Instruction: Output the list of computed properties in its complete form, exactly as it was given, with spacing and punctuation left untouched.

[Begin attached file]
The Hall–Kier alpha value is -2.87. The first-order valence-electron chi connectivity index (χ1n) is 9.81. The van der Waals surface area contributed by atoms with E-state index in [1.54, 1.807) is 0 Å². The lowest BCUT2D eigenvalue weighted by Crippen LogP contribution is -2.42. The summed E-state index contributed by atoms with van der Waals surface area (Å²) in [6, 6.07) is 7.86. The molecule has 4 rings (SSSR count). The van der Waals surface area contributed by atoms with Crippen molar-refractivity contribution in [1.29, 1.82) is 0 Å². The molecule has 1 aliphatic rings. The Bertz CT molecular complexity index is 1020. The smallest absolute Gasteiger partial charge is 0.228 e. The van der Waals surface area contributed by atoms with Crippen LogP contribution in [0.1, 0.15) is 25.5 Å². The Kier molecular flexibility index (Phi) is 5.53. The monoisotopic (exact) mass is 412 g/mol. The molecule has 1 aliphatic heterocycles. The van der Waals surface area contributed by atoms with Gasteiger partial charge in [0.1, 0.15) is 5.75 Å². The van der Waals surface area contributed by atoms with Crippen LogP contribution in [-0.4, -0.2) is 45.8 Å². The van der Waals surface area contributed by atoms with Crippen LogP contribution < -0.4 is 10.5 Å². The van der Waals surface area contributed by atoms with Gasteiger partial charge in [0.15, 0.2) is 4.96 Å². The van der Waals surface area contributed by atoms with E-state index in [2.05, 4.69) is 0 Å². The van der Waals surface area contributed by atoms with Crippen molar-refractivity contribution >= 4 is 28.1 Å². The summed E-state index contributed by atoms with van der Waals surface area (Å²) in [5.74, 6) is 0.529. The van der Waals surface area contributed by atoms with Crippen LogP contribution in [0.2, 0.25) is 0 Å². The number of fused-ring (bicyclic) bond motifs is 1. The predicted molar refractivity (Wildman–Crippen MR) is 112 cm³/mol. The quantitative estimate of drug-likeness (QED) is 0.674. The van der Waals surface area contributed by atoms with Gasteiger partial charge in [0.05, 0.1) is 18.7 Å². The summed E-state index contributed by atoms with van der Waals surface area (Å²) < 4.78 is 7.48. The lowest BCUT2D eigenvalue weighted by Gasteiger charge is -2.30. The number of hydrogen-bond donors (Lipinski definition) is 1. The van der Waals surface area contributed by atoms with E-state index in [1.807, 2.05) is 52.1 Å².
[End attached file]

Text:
The Hall–Kier alpha value is -2.87. The first-order valence-electron chi connectivity index (χ1n) is 9.81. The van der Waals surface area contributed by atoms with E-state index in [1.54, 1.807) is 0 Å². The lowest BCUT2D eigenvalue weighted by Crippen LogP contribution is -2.42. The summed E-state index contributed by atoms with van der Waals surface area (Å²) in [6, 6.07) is 7.86. The molecule has 4 rings (SSSR count). The van der Waals surface area contributed by atoms with Crippen molar-refractivity contribution in [1.29, 1.82) is 0 Å². The molecule has 1 aliphatic rings. The Bertz CT molecular complexity index is 1020. The smallest absolute Gasteiger partial charge is 0.228 e. The van der Waals surface area contributed by atoms with Crippen LogP contribution in [0.1, 0.15) is 25.5 Å². The Kier molecular flexibility index (Phi) is 5.53. The monoisotopic (exact) mass is 412 g/mol. The molecule has 1 aliphatic heterocycles. The van der Waals surface area contributed by atoms with Gasteiger partial charge in [0.1, 0.15) is 5.75 Å². The van der Waals surface area contributed by atoms with Crippen LogP contribution in [-0.4, -0.2) is 45.8 Å². The van der Waals surface area contributed by atoms with Crippen LogP contribution < -0.4 is 10.5 Å². The van der Waals surface area contributed by atoms with Gasteiger partial charge in [0.15, 0.2) is 4.96 Å². The van der Waals surface area contributed by atoms with E-state index in [2.05, 4.69) is 0 Å². The van der Waals surface area contributed by atoms with Crippen molar-refractivity contribution >= 4 is 28.1 Å². The summed E-state index contributed by atoms with van der Waals surface area (Å²) in [5.74, 6) is 0.529. The van der Waals surface area contributed by atoms with Crippen LogP contribution in [0.2, 0.25) is 0 Å². The number of fused-ring (bicyclic) bond motifs is 1. The predicted molar refractivity (Wildman–Crippen MR) is 112 cm³/mol. The quantitative estimate of drug-likeness (QED) is 0.674. The van der Waals surface area contributed by atoms with Gasteiger partial charge in [0.05, 0.1) is 18.7 Å². The summed E-state index contributed by atoms with van der Waals surface area (Å²) < 4.78 is 7.48. The lowest BCUT2D eigenvalue weighted by Gasteiger charge is -2.30. The number of hydrogen-bond donors (Lipinski definition) is 1. The van der Waals surface area contributed by atoms with E-state index in [1.807, 2.05) is 52.1 Å².